is closed due to the upper semicontinuity of the Clarke generalized partial directional derivative in both arguments. Thus \(G^{1}_{i}(y_{i})\) is open for all \(i\in I\) and all \(y_{i}\in K_{i}\). Therefore by Theorem 2.1, there exists \(\bar{x}\in K\) such that \(G_{i}(\bar {x})=\emptyset\) for all \(i\in I\). Since for each \(i\in I\) and all \(x\in K\), \(A_{i}(x)\) is assumed to be nonempty, we must have \(G_{i}(\bar{x})=A_{i}(\bar{x})\cap W_{i}(\bar{x} )=\emptyset\). In other words, \(\bar{x}\) satisfies, for all \(i\in I\), the following:
Thus \(\bar{x}\) is a solution of (SSNQVI). □
Corollary 4.1
For each \(i\in I\), let \(f_{i}:K\rightarrow Y_{i}\) be strictly compactly Lipschitz on K and the function \(f_{i}(\bar{x}^{i},\cdot)\) is \(w_{i}^{*}\)Clarkepseudoconvex for all \(w_{i}^{*} \in C_{i}^{*}(x)\setminus\{ \mathbf{0}\}\) and all \(x\in K\). Assume that there exist a nonempty and compact subset N of K and a nonempty, compact, and convex subset \(B_{i}\) of \(K_{i}\) for all \(i\in I\) such that, for all \(x\in K\setminus N\), there exist \(i_{0}\in I\) and \(y_{i_{0}}\in B_{i_{0}}\), satisfying \(y_{i_{0}}\in A_{i_{0}}(x)\) and
Then (DVEP) has a solution.
Proof
The proof follows from Theorem 4.1 and Propositions 3.1 and 3.2. □
The following result establishes the existence of solutions to (SSNQVI) in the presence of Φcondensing maps.
Theorem 4.2
For each \(i\in I\), let \(f_{i}:K\rightarrow Y_{i}\) be strictly compactly Lipschitz on K and let the setvalued map \(A:K\rightarrow2^{K}\), defined as
be Φcondensing. Then (SSNQVI) has a solution.
Proof
In light of Remark 2.4, we only need to show that the setvalued map \(G:K\rightarrow2^{K}\), defined by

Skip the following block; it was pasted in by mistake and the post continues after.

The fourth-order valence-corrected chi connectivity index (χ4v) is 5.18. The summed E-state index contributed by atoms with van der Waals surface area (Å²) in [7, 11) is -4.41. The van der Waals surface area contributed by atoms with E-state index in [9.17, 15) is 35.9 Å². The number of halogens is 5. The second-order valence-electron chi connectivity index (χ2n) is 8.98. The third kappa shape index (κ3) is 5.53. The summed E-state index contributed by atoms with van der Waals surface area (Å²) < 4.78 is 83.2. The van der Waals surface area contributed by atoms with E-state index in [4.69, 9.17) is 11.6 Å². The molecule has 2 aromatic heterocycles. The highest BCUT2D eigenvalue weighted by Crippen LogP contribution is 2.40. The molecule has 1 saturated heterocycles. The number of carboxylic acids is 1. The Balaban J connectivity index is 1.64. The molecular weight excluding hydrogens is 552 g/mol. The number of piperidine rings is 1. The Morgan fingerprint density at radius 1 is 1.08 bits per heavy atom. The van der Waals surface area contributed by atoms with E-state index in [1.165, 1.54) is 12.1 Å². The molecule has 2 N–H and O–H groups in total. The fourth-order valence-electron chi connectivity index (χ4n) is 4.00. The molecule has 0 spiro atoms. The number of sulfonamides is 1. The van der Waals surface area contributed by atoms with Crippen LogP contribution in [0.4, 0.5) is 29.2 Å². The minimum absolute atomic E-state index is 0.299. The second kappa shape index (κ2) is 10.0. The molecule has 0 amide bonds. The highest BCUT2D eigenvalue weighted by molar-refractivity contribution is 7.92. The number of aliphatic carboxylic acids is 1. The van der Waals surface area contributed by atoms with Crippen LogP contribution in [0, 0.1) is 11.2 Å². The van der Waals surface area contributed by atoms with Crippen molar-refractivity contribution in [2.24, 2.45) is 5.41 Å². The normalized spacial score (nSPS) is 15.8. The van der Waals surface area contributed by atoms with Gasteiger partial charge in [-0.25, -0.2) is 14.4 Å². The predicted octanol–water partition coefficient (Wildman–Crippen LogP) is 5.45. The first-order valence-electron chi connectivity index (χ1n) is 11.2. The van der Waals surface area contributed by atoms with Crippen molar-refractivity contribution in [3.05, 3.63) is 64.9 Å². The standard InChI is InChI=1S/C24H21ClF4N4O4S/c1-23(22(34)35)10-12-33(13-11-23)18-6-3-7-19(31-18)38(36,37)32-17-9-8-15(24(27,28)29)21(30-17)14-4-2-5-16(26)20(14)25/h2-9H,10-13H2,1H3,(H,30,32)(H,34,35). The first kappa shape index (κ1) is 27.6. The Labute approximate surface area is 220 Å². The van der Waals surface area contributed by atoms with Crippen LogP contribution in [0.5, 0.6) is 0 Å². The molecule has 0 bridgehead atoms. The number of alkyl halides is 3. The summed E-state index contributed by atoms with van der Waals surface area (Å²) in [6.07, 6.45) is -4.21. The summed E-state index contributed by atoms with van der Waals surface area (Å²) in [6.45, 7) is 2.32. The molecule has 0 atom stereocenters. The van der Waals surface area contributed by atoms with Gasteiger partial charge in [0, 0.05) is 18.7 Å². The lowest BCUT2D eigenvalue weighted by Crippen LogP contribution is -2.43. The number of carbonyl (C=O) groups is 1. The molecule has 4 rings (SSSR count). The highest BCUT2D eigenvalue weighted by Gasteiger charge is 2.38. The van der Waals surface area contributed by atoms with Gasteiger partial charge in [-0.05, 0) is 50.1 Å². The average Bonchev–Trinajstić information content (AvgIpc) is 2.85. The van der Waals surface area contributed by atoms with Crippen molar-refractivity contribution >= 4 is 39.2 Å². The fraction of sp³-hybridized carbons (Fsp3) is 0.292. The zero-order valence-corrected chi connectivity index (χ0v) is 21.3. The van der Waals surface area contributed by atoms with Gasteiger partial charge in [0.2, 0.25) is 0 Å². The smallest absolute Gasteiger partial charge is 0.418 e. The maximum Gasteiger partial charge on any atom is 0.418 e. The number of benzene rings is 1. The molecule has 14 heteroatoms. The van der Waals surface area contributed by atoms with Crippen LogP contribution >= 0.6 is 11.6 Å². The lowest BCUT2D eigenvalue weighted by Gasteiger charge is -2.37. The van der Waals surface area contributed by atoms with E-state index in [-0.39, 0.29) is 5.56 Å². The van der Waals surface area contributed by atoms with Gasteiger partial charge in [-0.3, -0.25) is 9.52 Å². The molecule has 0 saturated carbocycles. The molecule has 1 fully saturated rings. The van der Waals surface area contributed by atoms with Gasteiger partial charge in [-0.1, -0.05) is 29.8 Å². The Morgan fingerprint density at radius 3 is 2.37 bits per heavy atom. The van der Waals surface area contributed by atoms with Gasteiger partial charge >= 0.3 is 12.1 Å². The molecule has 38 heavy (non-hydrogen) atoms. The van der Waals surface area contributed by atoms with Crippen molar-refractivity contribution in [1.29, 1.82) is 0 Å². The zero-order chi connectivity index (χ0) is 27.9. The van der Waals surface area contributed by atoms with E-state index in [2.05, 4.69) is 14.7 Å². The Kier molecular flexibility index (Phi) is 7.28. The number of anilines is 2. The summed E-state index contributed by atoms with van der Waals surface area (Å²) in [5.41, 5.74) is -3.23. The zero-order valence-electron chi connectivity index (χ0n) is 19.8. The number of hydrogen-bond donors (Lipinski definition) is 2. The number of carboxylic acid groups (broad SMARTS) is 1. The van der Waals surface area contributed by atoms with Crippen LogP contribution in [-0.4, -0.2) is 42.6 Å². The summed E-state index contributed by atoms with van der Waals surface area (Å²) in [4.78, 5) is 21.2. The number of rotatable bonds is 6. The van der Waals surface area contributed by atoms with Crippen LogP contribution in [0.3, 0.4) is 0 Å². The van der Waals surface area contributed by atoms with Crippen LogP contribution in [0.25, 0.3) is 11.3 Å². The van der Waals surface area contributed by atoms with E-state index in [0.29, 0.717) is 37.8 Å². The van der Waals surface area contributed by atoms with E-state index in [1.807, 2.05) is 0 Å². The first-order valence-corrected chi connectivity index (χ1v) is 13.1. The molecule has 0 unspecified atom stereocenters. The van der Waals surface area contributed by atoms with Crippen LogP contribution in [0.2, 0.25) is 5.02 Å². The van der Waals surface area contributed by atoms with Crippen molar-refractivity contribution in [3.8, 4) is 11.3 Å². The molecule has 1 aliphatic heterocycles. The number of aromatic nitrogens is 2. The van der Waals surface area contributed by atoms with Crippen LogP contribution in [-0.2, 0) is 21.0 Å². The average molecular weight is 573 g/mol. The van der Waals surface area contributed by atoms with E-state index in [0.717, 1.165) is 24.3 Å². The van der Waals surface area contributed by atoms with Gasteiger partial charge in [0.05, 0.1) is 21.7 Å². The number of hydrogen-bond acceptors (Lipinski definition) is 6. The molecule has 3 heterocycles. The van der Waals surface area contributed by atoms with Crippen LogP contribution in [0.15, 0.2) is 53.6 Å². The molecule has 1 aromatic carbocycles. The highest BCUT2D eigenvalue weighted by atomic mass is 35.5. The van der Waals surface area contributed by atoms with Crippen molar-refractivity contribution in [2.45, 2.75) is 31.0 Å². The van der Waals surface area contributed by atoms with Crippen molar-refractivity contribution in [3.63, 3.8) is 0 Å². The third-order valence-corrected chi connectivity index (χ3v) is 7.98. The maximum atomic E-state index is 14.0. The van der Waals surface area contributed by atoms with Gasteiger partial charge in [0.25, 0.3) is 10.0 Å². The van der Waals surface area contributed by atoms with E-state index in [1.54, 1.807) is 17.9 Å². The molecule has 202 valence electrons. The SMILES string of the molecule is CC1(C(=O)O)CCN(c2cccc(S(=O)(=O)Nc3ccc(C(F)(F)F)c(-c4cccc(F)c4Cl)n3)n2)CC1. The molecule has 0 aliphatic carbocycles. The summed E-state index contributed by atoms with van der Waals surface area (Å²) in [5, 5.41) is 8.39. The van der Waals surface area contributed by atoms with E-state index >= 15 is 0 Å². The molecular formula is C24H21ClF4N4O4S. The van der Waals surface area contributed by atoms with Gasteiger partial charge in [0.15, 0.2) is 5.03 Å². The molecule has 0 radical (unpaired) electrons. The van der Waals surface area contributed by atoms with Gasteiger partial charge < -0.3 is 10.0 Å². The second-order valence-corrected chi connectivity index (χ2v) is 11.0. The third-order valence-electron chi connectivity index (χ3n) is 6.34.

where the \(G_{i}\) are as defined in the proof of Theorem 4.1, is Φcondensing. From the definition of \(G_{i}\), we have \(G_{i}(x)\subseteq A_{i}(x)\) for all \(i\in I\) and all \(x\in K\) and therefore \(G(x)\subseteq A(x)\) for all \(x\in K\). Because A is Φcondensing, it follows from (iv) and Remark 2.3 that G is Φcondensing as well. □
Remark 4.1
Theorem 4.1 and Theorem 4.2 improve and generalize many existence results in the literature; see for example Theorem 9 in [10], Theorem 4.1 in [11], Theorem 2 in [12] and Theorem 1 in [13].
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Acknowledgements
The author is thankful to King Fahd University of Petroleum and Minerals (KFUPM), Dhahran Saudi Arabia for providing excellent research facilities to carry out this research. This work is supported by KFUPM through internally university funded research grant number SP121035 (IN121035).
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Alshahrani, M.M. Scalarized system of nonsmooth vector quasivariational inequalities with applications to Debreu type vector equilibrium problems. J Inequal Appl 2015, 130 (2015). https://doi.org/10.1186/s136600150656x
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Keywords
 scalarization
 system of nonsmooth vector quasivariational inequalities
 system of Debreu type equilibrium problem for vectorvalued functions
 system of vector quasiequilibrium problems
 Clarke generalized directional derivative
 maximal element theorem
 Φcondensing maps